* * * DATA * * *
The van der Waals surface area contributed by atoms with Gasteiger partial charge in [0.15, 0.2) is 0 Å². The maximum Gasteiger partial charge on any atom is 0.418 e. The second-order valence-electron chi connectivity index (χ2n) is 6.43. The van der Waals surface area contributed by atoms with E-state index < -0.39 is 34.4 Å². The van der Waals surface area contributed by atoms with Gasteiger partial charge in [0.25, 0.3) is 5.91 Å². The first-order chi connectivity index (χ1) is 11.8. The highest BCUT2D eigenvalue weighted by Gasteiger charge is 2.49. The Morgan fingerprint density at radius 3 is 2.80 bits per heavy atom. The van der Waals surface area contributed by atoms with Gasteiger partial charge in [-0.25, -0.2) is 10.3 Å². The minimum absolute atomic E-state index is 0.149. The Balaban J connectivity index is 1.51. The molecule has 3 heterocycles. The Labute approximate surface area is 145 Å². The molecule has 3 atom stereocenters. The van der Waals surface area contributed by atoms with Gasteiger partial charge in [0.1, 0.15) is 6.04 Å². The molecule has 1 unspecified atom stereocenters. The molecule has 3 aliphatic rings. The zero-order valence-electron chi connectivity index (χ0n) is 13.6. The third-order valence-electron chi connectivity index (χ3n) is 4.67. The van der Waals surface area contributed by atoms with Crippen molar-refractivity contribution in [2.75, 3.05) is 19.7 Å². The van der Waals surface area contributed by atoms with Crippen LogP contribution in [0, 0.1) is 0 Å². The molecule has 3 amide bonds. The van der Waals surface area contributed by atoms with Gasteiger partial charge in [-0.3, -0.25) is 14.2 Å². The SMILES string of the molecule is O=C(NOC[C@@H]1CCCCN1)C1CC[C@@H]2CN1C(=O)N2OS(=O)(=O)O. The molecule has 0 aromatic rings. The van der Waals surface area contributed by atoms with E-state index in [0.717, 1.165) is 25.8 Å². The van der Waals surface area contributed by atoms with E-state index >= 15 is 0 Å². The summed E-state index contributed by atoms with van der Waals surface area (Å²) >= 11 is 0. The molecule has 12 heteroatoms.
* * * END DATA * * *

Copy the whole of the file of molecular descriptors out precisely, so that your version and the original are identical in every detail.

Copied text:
The van der Waals surface area contributed by atoms with Gasteiger partial charge in [0.15, 0.2) is 0 Å². The maximum Gasteiger partial charge on any atom is 0.418 e. The second-order valence-electron chi connectivity index (χ2n) is 6.43. The van der Waals surface area contributed by atoms with E-state index < -0.39 is 34.4 Å². The van der Waals surface area contributed by atoms with Gasteiger partial charge in [0.25, 0.3) is 5.91 Å². The first-order chi connectivity index (χ1) is 11.8. The highest BCUT2D eigenvalue weighted by Gasteiger charge is 2.49. The Morgan fingerprint density at radius 3 is 2.80 bits per heavy atom. The van der Waals surface area contributed by atoms with Gasteiger partial charge in [-0.25, -0.2) is 10.3 Å². The minimum absolute atomic E-state index is 0.149. The Balaban J connectivity index is 1.51. The molecule has 3 heterocycles. The Labute approximate surface area is 145 Å². The molecule has 3 atom stereocenters. The van der Waals surface area contributed by atoms with Gasteiger partial charge in [0.1, 0.15) is 6.04 Å². The molecule has 1 unspecified atom stereocenters. The molecule has 3 aliphatic rings. The zero-order valence-electron chi connectivity index (χ0n) is 13.6. The third-order valence-electron chi connectivity index (χ3n) is 4.67. The van der Waals surface area contributed by atoms with Crippen molar-refractivity contribution in [2.75, 3.05) is 19.7 Å². The van der Waals surface area contributed by atoms with Crippen LogP contribution in [0, 0.1) is 0 Å². The molecule has 3 amide bonds. The van der Waals surface area contributed by atoms with Gasteiger partial charge in [-0.3, -0.25) is 14.2 Å². The SMILES string of the molecule is O=C(NOC[C@@H]1CCCCN1)C1CC[C@@H]2CN1C(=O)N2OS(=O)(=O)O. The molecule has 0 aromatic rings. The van der Waals surface area contributed by atoms with E-state index in [0.717, 1.165) is 25.8 Å². The van der Waals surface area contributed by atoms with E-state index >= 15 is 0 Å². The summed E-state index contributed by atoms with van der Waals surface area (Å²) >= 11 is 0. The molecule has 12 heteroatoms.